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article imageSteroids Don't Help Viral Infections in Kids

By KJ Mullins     Jan 21, 2009 in Health
Researchers have discovered the wheezing and steroids don't mix when it comes to children. Two studies show that steroids do not change the course of viral infections in children.
The researchers tested 700 children aged 10 months to 5 years old. The study showed that children stayed in hospital the same amount of time regardless if they had steroids or not from viral infections that caused wheezing.
At this time doctors treat wheezing from infections the same as they do in asthmatic children.
The study also showed that steroids didn't change the symptoms over the following seven days.
Reuters reports:
"If your child is very sick, it doesn't mean you shouldn't give oral steroids. But in the general run of things, for most kids at home or presenting to their doctor with moderate wheezing that doesn't require many days in the hospital, steroids are not going to be of any benefit,"
Dr. Jonathan Grigg of Queen Mary University in London said in a telephone interview.
"I would have loved for steroids to work," Grigg added.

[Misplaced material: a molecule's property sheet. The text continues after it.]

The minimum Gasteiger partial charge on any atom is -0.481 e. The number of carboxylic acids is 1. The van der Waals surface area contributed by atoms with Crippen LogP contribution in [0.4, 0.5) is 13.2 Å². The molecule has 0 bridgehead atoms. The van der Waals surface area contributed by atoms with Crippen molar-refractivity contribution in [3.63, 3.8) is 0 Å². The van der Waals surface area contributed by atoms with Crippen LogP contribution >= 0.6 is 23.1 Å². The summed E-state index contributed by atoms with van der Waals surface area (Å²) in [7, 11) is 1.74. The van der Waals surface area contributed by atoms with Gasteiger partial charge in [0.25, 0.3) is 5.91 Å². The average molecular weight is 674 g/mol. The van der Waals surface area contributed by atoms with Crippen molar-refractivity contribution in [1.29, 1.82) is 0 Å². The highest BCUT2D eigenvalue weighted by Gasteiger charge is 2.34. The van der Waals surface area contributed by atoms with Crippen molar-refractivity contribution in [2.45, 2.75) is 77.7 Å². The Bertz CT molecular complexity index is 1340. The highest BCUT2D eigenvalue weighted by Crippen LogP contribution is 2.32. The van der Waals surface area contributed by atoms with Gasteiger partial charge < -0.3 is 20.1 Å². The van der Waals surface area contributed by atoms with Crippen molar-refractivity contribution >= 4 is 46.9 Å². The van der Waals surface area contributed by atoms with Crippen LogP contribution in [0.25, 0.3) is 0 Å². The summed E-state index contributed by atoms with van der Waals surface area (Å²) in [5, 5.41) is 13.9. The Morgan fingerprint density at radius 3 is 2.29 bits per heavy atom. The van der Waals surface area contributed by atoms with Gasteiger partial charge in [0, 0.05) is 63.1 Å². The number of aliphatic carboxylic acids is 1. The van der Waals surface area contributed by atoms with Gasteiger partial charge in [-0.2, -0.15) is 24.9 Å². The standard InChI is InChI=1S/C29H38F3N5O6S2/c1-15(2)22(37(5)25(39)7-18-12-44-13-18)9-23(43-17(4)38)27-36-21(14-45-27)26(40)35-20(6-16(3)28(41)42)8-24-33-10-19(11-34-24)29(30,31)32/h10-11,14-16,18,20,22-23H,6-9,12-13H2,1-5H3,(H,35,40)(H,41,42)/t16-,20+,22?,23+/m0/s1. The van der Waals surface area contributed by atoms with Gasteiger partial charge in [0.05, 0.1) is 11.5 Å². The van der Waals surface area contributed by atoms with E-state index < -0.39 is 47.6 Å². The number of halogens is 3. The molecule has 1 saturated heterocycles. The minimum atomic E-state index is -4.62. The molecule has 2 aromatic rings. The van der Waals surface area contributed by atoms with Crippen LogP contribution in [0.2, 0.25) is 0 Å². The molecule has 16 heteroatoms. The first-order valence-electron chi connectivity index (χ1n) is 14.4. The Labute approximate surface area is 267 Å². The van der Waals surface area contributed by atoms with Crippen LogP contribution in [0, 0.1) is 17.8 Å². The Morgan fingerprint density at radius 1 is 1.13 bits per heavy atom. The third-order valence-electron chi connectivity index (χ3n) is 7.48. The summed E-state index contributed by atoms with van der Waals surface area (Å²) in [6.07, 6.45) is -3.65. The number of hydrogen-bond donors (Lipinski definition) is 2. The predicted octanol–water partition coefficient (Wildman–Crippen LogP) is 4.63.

A second study compared the use of GlaxoSmithKline's Flovent and a placebo in 129 children aged 1 to 6. The children were given one of the two at the first sign of nasal congestion, sore throat or any other symptom that might show an upper respiratory tract infection was coming on. The children received the treatment for up to 10 days twice daily. The drug seemed to help.
Eighteen percent of the children in the placebo group had to have additional steroid drugs. The children that had used Flovent needing the additional medication was at eight percent.
The children using Flovent grew less though than the ones in the placebo group.
More about Viral infections, Studies, Steroids
 
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